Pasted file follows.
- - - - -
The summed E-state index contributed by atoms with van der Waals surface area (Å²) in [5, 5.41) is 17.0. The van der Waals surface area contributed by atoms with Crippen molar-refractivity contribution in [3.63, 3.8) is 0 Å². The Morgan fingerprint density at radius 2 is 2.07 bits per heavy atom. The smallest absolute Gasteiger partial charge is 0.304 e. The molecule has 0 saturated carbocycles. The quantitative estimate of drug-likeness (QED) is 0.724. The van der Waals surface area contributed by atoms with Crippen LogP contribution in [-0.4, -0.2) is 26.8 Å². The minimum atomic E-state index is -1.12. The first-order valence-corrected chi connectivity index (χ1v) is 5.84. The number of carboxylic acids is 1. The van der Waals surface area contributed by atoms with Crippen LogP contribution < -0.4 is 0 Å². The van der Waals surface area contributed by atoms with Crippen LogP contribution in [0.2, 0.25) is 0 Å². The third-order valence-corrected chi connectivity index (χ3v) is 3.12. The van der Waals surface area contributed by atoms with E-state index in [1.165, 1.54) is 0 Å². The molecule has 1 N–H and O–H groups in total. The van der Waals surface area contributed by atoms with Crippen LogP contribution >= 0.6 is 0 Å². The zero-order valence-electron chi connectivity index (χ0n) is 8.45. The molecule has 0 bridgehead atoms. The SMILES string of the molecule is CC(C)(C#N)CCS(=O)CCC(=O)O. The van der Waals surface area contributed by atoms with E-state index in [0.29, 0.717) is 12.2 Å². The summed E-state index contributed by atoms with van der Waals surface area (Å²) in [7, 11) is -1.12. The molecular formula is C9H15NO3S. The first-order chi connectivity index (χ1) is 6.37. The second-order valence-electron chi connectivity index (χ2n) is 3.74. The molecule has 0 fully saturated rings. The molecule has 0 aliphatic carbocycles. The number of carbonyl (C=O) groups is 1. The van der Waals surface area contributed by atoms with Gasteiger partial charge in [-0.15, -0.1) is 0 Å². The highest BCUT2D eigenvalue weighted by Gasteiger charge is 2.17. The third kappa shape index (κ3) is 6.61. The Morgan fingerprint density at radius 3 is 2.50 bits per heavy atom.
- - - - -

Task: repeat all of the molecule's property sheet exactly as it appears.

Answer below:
The summed E-state index contributed by atoms with van der Waals surface area (Å²) in [5, 5.41) is 17.0. The van der Waals surface area contributed by atoms with Crippen molar-refractivity contribution in [3.63, 3.8) is 0 Å². The Morgan fingerprint density at radius 2 is 2.07 bits per heavy atom. The smallest absolute Gasteiger partial charge is 0.304 e. The molecule has 0 saturated carbocycles. The quantitative estimate of drug-likeness (QED) is 0.724. The van der Waals surface area contributed by atoms with Crippen LogP contribution in [-0.4, -0.2) is 26.8 Å². The minimum atomic E-state index is -1.12. The first-order valence-corrected chi connectivity index (χ1v) is 5.84. The number of carboxylic acids is 1. The van der Waals surface area contributed by atoms with Crippen LogP contribution < -0.4 is 0 Å². The van der Waals surface area contributed by atoms with Crippen LogP contribution in [0.2, 0.25) is 0 Å². The third-order valence-corrected chi connectivity index (χ3v) is 3.12. The van der Waals surface area contributed by atoms with E-state index in [1.165, 1.54) is 0 Å². The molecule has 1 N–H and O–H groups in total. The van der Waals surface area contributed by atoms with Crippen LogP contribution >= 0.6 is 0 Å². The zero-order valence-electron chi connectivity index (χ0n) is 8.45. The molecule has 0 bridgehead atoms. The SMILES string of the molecule is CC(C)(C#N)CCS(=O)CCC(=O)O. The van der Waals surface area contributed by atoms with E-state index in [0.29, 0.717) is 12.2 Å². The summed E-state index contributed by atoms with van der Waals surface area (Å²) in [7, 11) is -1.12. The molecular formula is C9H15NO3S. The first-order chi connectivity index (χ1) is 6.37. The second-order valence-electron chi connectivity index (χ2n) is 3.74. The molecule has 0 fully saturated rings. The molecule has 0 aliphatic carbocycles. The number of carbonyl (C=O) groups is 1. The van der Waals surface area contributed by atoms with Gasteiger partial charge in [-0.15, -0.1) is 0 Å². The highest BCUT2D eigenvalue weighted by Gasteiger charge is 2.17. The third kappa shape index (κ3) is 6.61. The Morgan fingerprint density at radius 3 is 2.50 bits per heavy atom.